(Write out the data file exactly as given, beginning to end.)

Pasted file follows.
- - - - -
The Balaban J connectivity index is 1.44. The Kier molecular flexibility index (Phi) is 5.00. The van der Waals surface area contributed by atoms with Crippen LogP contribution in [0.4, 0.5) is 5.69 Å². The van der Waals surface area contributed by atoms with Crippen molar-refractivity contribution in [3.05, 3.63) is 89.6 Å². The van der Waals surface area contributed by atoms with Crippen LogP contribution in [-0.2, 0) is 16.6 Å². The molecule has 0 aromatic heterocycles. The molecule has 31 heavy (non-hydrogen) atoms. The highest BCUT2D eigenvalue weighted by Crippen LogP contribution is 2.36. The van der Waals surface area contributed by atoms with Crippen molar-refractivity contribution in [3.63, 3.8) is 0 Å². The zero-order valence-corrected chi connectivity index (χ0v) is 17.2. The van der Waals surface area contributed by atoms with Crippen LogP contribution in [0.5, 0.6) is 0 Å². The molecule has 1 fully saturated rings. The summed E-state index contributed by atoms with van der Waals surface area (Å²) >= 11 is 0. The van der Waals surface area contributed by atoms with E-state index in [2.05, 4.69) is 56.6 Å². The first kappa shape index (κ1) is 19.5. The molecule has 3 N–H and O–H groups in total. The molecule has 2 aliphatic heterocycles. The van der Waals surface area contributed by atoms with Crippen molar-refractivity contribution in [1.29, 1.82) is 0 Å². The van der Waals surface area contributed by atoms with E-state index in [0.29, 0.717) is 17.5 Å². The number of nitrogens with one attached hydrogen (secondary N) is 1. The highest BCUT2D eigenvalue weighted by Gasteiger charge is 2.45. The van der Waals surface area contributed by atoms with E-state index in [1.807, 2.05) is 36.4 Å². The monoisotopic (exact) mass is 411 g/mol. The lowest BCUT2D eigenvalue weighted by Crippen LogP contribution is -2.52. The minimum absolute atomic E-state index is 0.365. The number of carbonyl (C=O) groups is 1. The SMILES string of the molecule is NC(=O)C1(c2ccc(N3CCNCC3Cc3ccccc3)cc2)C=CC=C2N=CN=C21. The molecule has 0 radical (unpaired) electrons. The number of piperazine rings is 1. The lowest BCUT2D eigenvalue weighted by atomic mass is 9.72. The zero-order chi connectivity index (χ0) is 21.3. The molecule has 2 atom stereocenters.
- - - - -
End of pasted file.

The Balaban J connectivity index is 1.44. The Kier molecular flexibility index (Phi) is 5.00. The van der Waals surface area contributed by atoms with Crippen LogP contribution in [0.4, 0.5) is 5.69 Å². The van der Waals surface area contributed by atoms with Crippen molar-refractivity contribution in [3.05, 3.63) is 89.6 Å². The van der Waals surface area contributed by atoms with Crippen LogP contribution in [-0.2, 0) is 16.6 Å². The molecule has 0 aromatic heterocycles. The molecule has 31 heavy (non-hydrogen) atoms. The highest BCUT2D eigenvalue weighted by Crippen LogP contribution is 2.36. The van der Waals surface area contributed by atoms with Crippen molar-refractivity contribution in [3.63, 3.8) is 0 Å². The zero-order valence-corrected chi connectivity index (χ0v) is 17.2. The van der Waals surface area contributed by atoms with Crippen LogP contribution in [0.5, 0.6) is 0 Å². The molecule has 1 fully saturated rings. The summed E-state index contributed by atoms with van der Waals surface area (Å²) >= 11 is 0. The van der Waals surface area contributed by atoms with E-state index in [2.05, 4.69) is 56.6 Å². The first kappa shape index (κ1) is 19.5. The molecule has 3 N–H and O–H groups in total. The molecule has 2 aliphatic heterocycles. The van der Waals surface area contributed by atoms with Crippen molar-refractivity contribution in [1.29, 1.82) is 0 Å². The van der Waals surface area contributed by atoms with E-state index in [0.29, 0.717) is 17.5 Å². The number of nitrogens with one attached hydrogen (secondary N) is 1. The highest BCUT2D eigenvalue weighted by Gasteiger charge is 2.45. The van der Waals surface area contributed by atoms with E-state index in [1.807, 2.05) is 36.4 Å². The monoisotopic (exact) mass is 411 g/mol. The lowest BCUT2D eigenvalue weighted by Crippen LogP contribution is -2.52. The minimum absolute atomic E-state index is 0.365. The number of carbonyl (C=O) groups is 1. The SMILES string of the molecule is NC(=O)C1(c2ccc(N3CCNCC3Cc3ccccc3)cc2)C=CC=C2N=CN=C21. The molecule has 0 radical (unpaired) electrons. The number of piperazine rings is 1. The lowest BCUT2D eigenvalue weighted by atomic mass is 9.72. The zero-order chi connectivity index (χ0) is 21.3. The molecule has 2 atom stereocenters.